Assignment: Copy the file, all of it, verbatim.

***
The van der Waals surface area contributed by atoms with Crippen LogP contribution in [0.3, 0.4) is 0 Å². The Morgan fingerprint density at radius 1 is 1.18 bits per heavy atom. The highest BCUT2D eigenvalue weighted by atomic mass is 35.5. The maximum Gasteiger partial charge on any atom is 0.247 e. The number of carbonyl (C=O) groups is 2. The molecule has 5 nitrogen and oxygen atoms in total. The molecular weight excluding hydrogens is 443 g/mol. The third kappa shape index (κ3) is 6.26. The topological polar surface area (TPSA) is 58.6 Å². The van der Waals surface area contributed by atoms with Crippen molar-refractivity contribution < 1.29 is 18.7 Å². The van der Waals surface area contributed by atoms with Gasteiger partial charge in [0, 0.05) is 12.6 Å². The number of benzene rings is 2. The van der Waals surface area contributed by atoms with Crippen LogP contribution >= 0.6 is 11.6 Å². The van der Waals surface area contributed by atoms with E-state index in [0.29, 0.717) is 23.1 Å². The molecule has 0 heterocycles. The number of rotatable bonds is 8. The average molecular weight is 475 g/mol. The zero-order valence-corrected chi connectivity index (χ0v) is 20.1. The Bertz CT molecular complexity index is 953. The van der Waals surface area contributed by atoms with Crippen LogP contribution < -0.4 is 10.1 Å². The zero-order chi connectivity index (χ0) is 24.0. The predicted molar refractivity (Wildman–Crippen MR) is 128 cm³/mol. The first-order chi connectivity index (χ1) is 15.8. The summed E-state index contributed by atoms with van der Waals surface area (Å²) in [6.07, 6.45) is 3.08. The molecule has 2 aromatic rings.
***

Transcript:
The van der Waals surface area contributed by atoms with Crippen LogP contribution in [0.3, 0.4) is 0 Å². The Morgan fingerprint density at radius 1 is 1.18 bits per heavy atom. The highest BCUT2D eigenvalue weighted by atomic mass is 35.5. The maximum Gasteiger partial charge on any atom is 0.247 e. The number of carbonyl (C=O) groups is 2. The molecule has 5 nitrogen and oxygen atoms in total. The molecular weight excluding hydrogens is 443 g/mol. The third kappa shape index (κ3) is 6.26. The topological polar surface area (TPSA) is 58.6 Å². The van der Waals surface area contributed by atoms with Crippen molar-refractivity contribution < 1.29 is 18.7 Å². The van der Waals surface area contributed by atoms with Gasteiger partial charge in [0, 0.05) is 12.6 Å². The number of benzene rings is 2. The van der Waals surface area contributed by atoms with Crippen LogP contribution >= 0.6 is 11.6 Å². The van der Waals surface area contributed by atoms with E-state index in [0.29, 0.717) is 23.1 Å². The molecule has 0 heterocycles. The number of rotatable bonds is 8. The average molecular weight is 475 g/mol. The zero-order valence-corrected chi connectivity index (χ0v) is 20.1. The Bertz CT molecular complexity index is 953. The van der Waals surface area contributed by atoms with Crippen LogP contribution < -0.4 is 10.1 Å². The zero-order chi connectivity index (χ0) is 24.0. The predicted molar refractivity (Wildman–Crippen MR) is 128 cm³/mol. The first-order chi connectivity index (χ1) is 15.8. The summed E-state index contributed by atoms with van der Waals surface area (Å²) in [6.07, 6.45) is 3.08. The molecule has 2 aromatic rings.